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No. 227, Part I, 22 November 1996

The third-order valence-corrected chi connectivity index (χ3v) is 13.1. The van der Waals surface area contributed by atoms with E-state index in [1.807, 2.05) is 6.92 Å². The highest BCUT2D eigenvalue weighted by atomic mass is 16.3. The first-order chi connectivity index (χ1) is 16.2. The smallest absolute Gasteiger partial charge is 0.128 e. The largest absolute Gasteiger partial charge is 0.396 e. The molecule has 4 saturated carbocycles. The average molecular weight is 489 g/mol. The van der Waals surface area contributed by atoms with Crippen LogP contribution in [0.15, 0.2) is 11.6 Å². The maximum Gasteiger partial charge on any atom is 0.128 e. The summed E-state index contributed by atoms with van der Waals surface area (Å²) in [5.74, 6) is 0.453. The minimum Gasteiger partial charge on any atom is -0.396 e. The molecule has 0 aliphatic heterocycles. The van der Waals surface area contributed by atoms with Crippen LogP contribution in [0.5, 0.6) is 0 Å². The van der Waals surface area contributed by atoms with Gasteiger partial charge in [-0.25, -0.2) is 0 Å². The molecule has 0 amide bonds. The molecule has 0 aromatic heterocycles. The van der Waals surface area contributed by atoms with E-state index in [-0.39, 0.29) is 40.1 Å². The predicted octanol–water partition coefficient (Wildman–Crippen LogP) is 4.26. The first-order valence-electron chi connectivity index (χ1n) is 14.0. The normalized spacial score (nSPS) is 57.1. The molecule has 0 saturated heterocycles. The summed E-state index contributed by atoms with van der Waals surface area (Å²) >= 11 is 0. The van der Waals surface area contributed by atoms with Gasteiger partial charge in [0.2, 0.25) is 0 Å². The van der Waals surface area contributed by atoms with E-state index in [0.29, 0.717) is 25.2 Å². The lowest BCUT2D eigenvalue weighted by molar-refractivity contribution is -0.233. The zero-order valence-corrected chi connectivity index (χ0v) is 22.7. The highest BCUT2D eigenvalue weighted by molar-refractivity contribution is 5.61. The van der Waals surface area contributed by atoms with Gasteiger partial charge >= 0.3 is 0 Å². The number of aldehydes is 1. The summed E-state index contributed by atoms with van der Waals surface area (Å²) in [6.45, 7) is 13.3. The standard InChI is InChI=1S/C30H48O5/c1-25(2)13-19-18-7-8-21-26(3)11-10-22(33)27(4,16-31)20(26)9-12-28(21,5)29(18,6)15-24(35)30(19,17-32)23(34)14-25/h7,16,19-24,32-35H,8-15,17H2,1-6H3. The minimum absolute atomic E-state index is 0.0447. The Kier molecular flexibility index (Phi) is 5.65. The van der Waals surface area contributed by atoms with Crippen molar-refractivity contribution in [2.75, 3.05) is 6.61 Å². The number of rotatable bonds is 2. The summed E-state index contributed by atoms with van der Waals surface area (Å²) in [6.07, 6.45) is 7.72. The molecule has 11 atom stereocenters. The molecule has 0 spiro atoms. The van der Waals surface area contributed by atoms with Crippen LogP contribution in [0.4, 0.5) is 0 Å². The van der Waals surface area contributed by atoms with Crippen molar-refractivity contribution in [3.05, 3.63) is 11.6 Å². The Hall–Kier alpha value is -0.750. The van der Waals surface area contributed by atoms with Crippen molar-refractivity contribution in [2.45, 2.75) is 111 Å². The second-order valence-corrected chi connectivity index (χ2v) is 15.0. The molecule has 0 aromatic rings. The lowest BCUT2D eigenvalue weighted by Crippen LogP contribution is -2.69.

This is Part I of the Open Media Research Institute's Daily Digest. Part I is a compilation of news concerning Russia, Transcaucasia and Central Asia. Part II, covering Central, Eastern, and Southeastern Europe is distributed simultaneously as a second document. Back issues of the OMRI Daily Digest, and other information about OMRI, are available through OMRI's WWW pages: http://www.omri.cz/Index.html RUSSIA YELTSIN LEAVES HOSPITAL; ZYUGANOV DOUBTS HIS STRENGTH. President Boris Yeltsin left the Central Clinical Hospital for the Barvikha sanitarium on 22 November, ITAR-TASS reported. Communist Party leader Gennadii Zyuganov, however, charged that the president has not made enough progress. "Anyone who knows anything about medicine knows that after three heart attacks, five bypasses, and with concerns about a number of other organs, a person cannot work at full strength," Reuters quoted him as saying. Zyuganov noted that in a crisis, Yeltsin might have to work around the clock. -- Robert Orttung CONSULTATIVE COUNCIL HOLDS FIRST MEETING. The Consultative Council, which is supposed to bring together the president, prime minister, and the speakers of both houses, met for the first time on 21 November to discuss Belarus and Chechnya, Russian TV (RTR) reported. Presidential Chief of Staff Anatolii Chubais sat in for President Yeltsin, and Duma Speaker Gennadii Seleznev attended even though on 30 October he had announced he would not attend any council meetings in which Chubais replaced Yeltsin. He said the importance of the Belarusian situation made him change his mind. Security Council Secretary Ivan Rybkin, Moscow Mayor Yurii Luzhkov, Our Home Is Russia Duma faction leader Sergei Belyaev, and Liberal Democratic Party representative Stanislav Zhebrovskii attended as well. Yabloko leader Grigorii Yavlinskii and Zyuganov did not participate, although they were invited. After the meeting, Chernomyrdin, Seleznev, and Federation Council Speaker Yegor Stroev flew to Minsk. -- Robert Orttung IZVESTIYA ACCUSES YELTSIN OF VIOLATING LAW WITH BEREZOVSKII APPOINTMENT. Izvestiya on 22 November continued its campaign against Deputy Security Council Secretary Boris Berezovskii, charging that the president and other executive branch officials violated Russian legislation prohibiting the appointment of foreign citizens to Russian state bodies. Berezovskii held Israeli citizenship for the first three weeks of his appointment the paper charged, asking why the law did not apply to Russia's top officials. Meanwhile, Moskovskii komsomolets asked if there would be any investigation into numerous illegal operations which Berezovskii allegedly conducted as the general director of the auto trading company LogoVAZ. -- Robert Orttung TOP POLITICIANS TO BE QUESTIONED OVER LISOVSKII-YEVSTAFEV CASE. Procurator-General Yurii Skuratov on 21 November ordered his office to begin a criminal investigation into the 19 June incident in which Yeltsin campaign aides Sergei Lisovskii and Arkadii Yevstafev were stopped by the Presidential Security Service as they were carrying $538,000 in cash out of government headquarters, ITAR-TASS reported. The case was previously under the purview of the Moscow Procurator's Office. The agency quoted "reliable sources" as saying the investigators plan to question a number of senior figures linked to the scandal, including Chubais, First Deputy Prime Minister Viktor Ilyushin, presidential aide Sergei Krasavchenko, and former Presidential Security Service chiefs Aleksandr Korzhakov and Valerii Streletskii. Krasavchenko featured along with Chubais and Ilyushin in a transcript of an alleged conversation of plans to cover up the incident published by Moskovskii komsomolets, but Nezavisimaya gazeta speculated on 20 November that the third speaker was actually Sergei Shakhrai. -- Penny Morvant RUSSIA DENIES HIRING CIA AGENT. Russian Foreign Ministry spokesman Mikhail Demurin denied that Russia had hired CIA officer Harold Nicholson to conduct espionage, Russian and Western agencies reported on 21 November. Demurin said "We have no information to confirm the report" that Nicholson had worked as Moscow's paid agent. Referring to U.S. threats of retaliation, Demurin warned against "any attempt to artificially complicate Russian-U.S. relations under any pretext." The same day, however, a federal grand jury in Virginia found the evidence against Nicholson convincing enough to return an indictment against him on charges of conspiring to spy for Russia. -- Scott Parrish OMON SOLDIERS STILL CAPTIVE. The two OMON soldiers who were taken hostage by Chechen gunmen on 20 November (see OMRI Daily Digest, 21 November 1996) remain captive, NTV reported on 21 November. The field commander holding them will free them only after three of his men are released from federal custody. Chechen officials, including acting President Zelimkhan Yandarbiev, however, did convince the same field commander to release two International Red Cross workers whom he had also been holding hostage. A Chechen member of the Grozny joint command said such incidents would likely recur, since many Chechen field commanders want their men who were captured by federal forces to be released, but federal authorities regard these prisoners as criminals. Meanwhile, bad weather delayed Security Council Secretary Ivan Rybkin's arrival in Nazran, Ingushetiya, where he is scheduled to discuss the planned Russian-Chechen treaty with Chechen First Deputy Prime Minister Movladi Udugov -- Scott Parrish MORE MIXED SIGNALS ON NATO. Speaking after a Versailles session of the North Atlantic Assembly, Duma Deputy Speaker Aleksandr Shokhin said Moscow "must become accustomed" to the idea that the eastward enlargement of NATO "is inevitable," ITAR-TASS reported on 21 November. In order to avoid the emergence of "new dividing lines" in Europe, Shokhin also said NATO enlargement should be accompanied by a restructuring of other European security organizations, like the OSCE, and said that arms control agreements like START II and CFE would need revision as well. He also said that a NATO guarantee not to deploy nuclear weapons on the territory of new members would help Moscow accept enlargement. Meanwhile, in Moscow, Foreign Minister Yevgenii Primakov told visiting British Defense Minister Michael Portillo that NATO enlargement would divide Europe, and insisted that the OSCE play the leading role in European security. -- Scott Parrish LEBED CONCERNED ABOUT "UNSATISFACTORY" NUCLEAR SAFETY. In Washington on his first visit to the U.S., former Security Council Secretary Aleksandr Lebed warned that the insufficient security measures at Russian nuclear installations make them vulnerable to terrorist attack and theft. After a meeting with Senator Richard Lugar, who co-authored legislation aimed at assisting Russia to upgrade the security and safety of its nuclear facilities, Lebed said that "any cost is justified" to rectify the situation. The Clinton administration and the Russian government have officially insisted that the current safeguards are adequate. Lebed later held a "warm and friendly" meeting with Deputy Secretary of State Strobe Talbott. Russian press coverage of Lebed's visit remained derisive. NTV pointedly omitted Lebed's substantive comments, while ridiculing his statement that he would be willing to re-enter the government if invited. -- Scott Parrish AMNESTY INTERNATIONAL ON TORTURE IN RUSSIA. In a new report, "Torture and ill-treatment in Russia," Amnesty International says that decrees issued by President Yeltsin have made it easier for police to torture and ill-treat suspects and that ethnic minorities are particularly at risk. According to an RFE/RL correspondent, Amnesty says it has received numerous reports of torture and ill-treatment of suspects in police custody and prisons, and within the context of the Chechen conflict. It specifically criticized Yeltsin's June 1994 decree against organized crime, which allows the detention of suspects for up to 30 days without charge, and the July 1996 decree on combating crime in Moscow that authorizes law enforcement organs to detain vagrants and homeless people for 30 days. -- Penny Morvant NEW FUEL CRISIS IN PRIMORE. The mayor of a city in the Far East warned his fellow residents on 21 November that they are likely to be evacuated because of a shortage of fuel for local heating plants, RTR reported. The mayor of Bolshoi Kamen, a city of 30,000, said supplies would run out on 25 November. He sent a telegram to Moscow asking for help and appealed to other city administrations to house Bolshoi Kamen's residents temporarily. According to ITAR-TASS, stocks of fuel oil at power stations elsewhere in Primore are once again extremely low. Vladivostok has received 600 metric tons of fuel oil from the Pacific Fleet, enough to keep one of the two boilers at the city's heat and power plant in operation, but apartment blocks will receive only enough warm water to prevent pipes from freezing. -- Penny Morvant RUSSIA ISSUES EUROBONDS. Russia has successfully launched its first $1 billion issue of eurobonds in major international financial markets, AFP reported on 21 November. Five-year bonds will bear a coupon income of 9.25%. The success of the issue is ascribed to progress in negotiations with the Paris Club of official creditors and the London Club of commercial creditors over the rescheduling of Russia's external debt; and the decision last month of major international credit rating agencies to give Russia its first credit grades. Also encouraging was the favorable outcome of President Yeltsin's heart operation and the government's resumption earlier this week of payments on stolen state foreign currency bonds (OVVZ) that were frozen in June. Russian authorities plan a series of similar issues in 1997 expecting to raise $1.3 billion for the federal budget. The eurobond issue may now pave the way to the international financial markets for Russian companies and local authorities. -- Natalia Gurushina NET FOREIGN EXCHANGE RESERVES DECLINING. Russia's net foreign exchange reserves (NFER) dropped by nearly 30% during the period from the presidential election until October, Nezavisimaya gazeta reported on 21 November. In October, NFER stood at $3.2 billion. During the presidential campaign, Russia sold $4.4 billion of the reserves, which led to the reduction of the NFER from $8.7 billion to $4.3 billion. According to the report, Russia's NFER may shrink to $1.9 billion by the beginning of next year. Meanwhile, Russia's gold output continue to decline. In the first 10 months of 1996, it reached 100 metric tons, 7 tons less than the same period a year earlier, ITAR-TASS reported on 21 November. As a result, the 1996 federal budget will not receive some $400-$450 million in tax revenue from the gold mining industry. -- Natalia Gurushina GOVERNMENT TO MAINTAIN REFORM COURSE. The government on 21 November approved an economic program for the 1997-2000 period, Kommersant Daily reported. It plans to hold inflation below 8% while stimulating a 5% annual growth in GDP and cutting all budget subsidies (estimated to amount to 8% of GDP, according to Segodnya on 21 November). Meanwhile, a new IMF team was in Moscow, following up the inconclusive visit of a team in October. Due to worries over tax collection, the IMF delayed the release of the October tranche, worth $340 million, of the $10.1 billion Extended Fund Facility approved in April, and will probably delay the November tranche. Reuters reported on 22 November that tax revenues rose from 13.5 trillion rubles in September to 17 trillion in October, and are running at a rate of 25 trillion (12% of GDP) in November. The reliability of these figures--for example, the extent to which they reflect actual cash payments rather than "tax credits"--is unclear. -- Peter Rutland TRANSCAUCASIA AND CENTRAL ASIA ARMENIAN CONSTITUTIONAL COURT REJECTS OPPOSITION APPEAL. The Consti- tutional Court on 22 November rejected the opposition's appeal to annul the results of the 22 September controversial presidential election, Reuters reported, citing ITAR-TASS. Observers note that the decision, which is not subject to appeal, may trigger a new wave of mass protests by opposition supporters. Also, commenting on the resolution of the European Parliament condemning the ballot (see OMRI Daily Digest, 21 November 1996), acting presidential spokesman Levon Zurabyan said "it was based on inaccurate and unverified data," ITAR-TASS reported on 21 November. -- Emil Danielyan EU CALLS FOR CANCELLATION OF ABKHAZ ELECTIONS. The EU has called on the leadership of Abkhazia to cancel the parliamentary election slated for 23 November, arguing that it could fuel tensions and violence in the region, Reuters reported on 22 November. It said the election should take place only after a final decision on Abkhazia's status within Georgia. According to ITAR-TASS, Abkhaz President Vladislav Ardzinba said the multiethnic composition of the candidates legitimizes the vote. Ardzinba said he hopes Abkhazia's ethnic Georgian population will participate in the election. -- Emil Danielyan IRANIAN PARLIAMENT CHAIRMAN VISITS KAZAKSTAN. The head of the Iranian Mezhlis, Ali Akbar Notik Nuri, met with Kazakstani President Nursultan Nazarbayev in Almaty on 22 November, Khabar TV reported. Nazarbayev emphasized Iran's "strategic importance" for Kazakstan and increasing bilateral trade, especially in view of the recent oil swap agreements signed earlier this year. Nuri also shared the achievements of the Islamic revolution in Iran, especially in fighting "pseudo-Western culture." -- Slava Kozlov in Almaty CABLE TV IN ALMATY. The joint U.S.-Kazakstani company Alma TV has announced the launch of the first cable TV station in Almaty, Kazakhstanskaya pravda reported on 21 November. About 2,000 cable TV sets will be installed during the first trial, able to broadcast more than 30 channels. The company, established by the U.S. International Telcell company and its Kazakstani partner in 1994, has already been offering satellite TV retranslating service in Almaty. The first attempt to introduce a cable system in Almaty in 1992 failed due to low market demand. -- Slava Kozlov in Almaty TAJIK GOVERNMENT FORCES HOLD BACK REBEL ADVANCE. Tajik Defense Ministry forces repelled opposition attacks on military posts in the Khaburabad Pass on 21 November, according to Reuters and ITAR-TASS. The pass, located 300 km east of Dushanbe, overlooks the main highway running east from the capital. The Defense Ministry sent a protest to the UN observer mission, stating that this and similar attacks on Komsomolabad and in the Tavil-Dara area are a clear violation of the Tehran ceasefire agreement signed in 1994. -- Bruce Pannier RUSSIAN COMMANDER IN TAJIKISTAN DEMANDS ACTION ON TERRORISM. Lt.-Gen. Viktor Zavarzin, the commander of the CIS peacekeeping forces in Tajikistan, sent a note to Tajik law enforcement agencies expressing his dissatisfaction at their efforts to combat attacks on the CIS force troops, according to ITAR-TASS on 21 November. Zavarzin's protest comes after the 19 November murder of a Tajik Defense Ministry officer, who was Russian, the abduction on the same day of the wife of a Russian serviceman, and the shooting of two soldiers from the 201st Motorized Rifle Division on 20 November. All the crimes occurred in the Tajik capital Dushanbe. -- Bruce Pannier AFGHAN REFUGEES SHOW UP IN TURKMENISTAN. The Red Cross announced that 800 people fleeing the fighting in western Afghanistan have crossed into Turkmenistan, RFE/RL reported on 21 November. Red Cross spokesman Thorir Gudmundsson said the number could climb to as high as 18,000 if fighting continues near Herat. At least 50,000 people are estimated to have been displaced by the fighting in the Badghis province of Afghanistan. -- Bruce Pannier [As of 12:00 CET] Compiled by Victor Gomez ------------------------------------------------------------------------ Copyright (c) 1996 Open Media Research Institute, Inc. All rights reserved. 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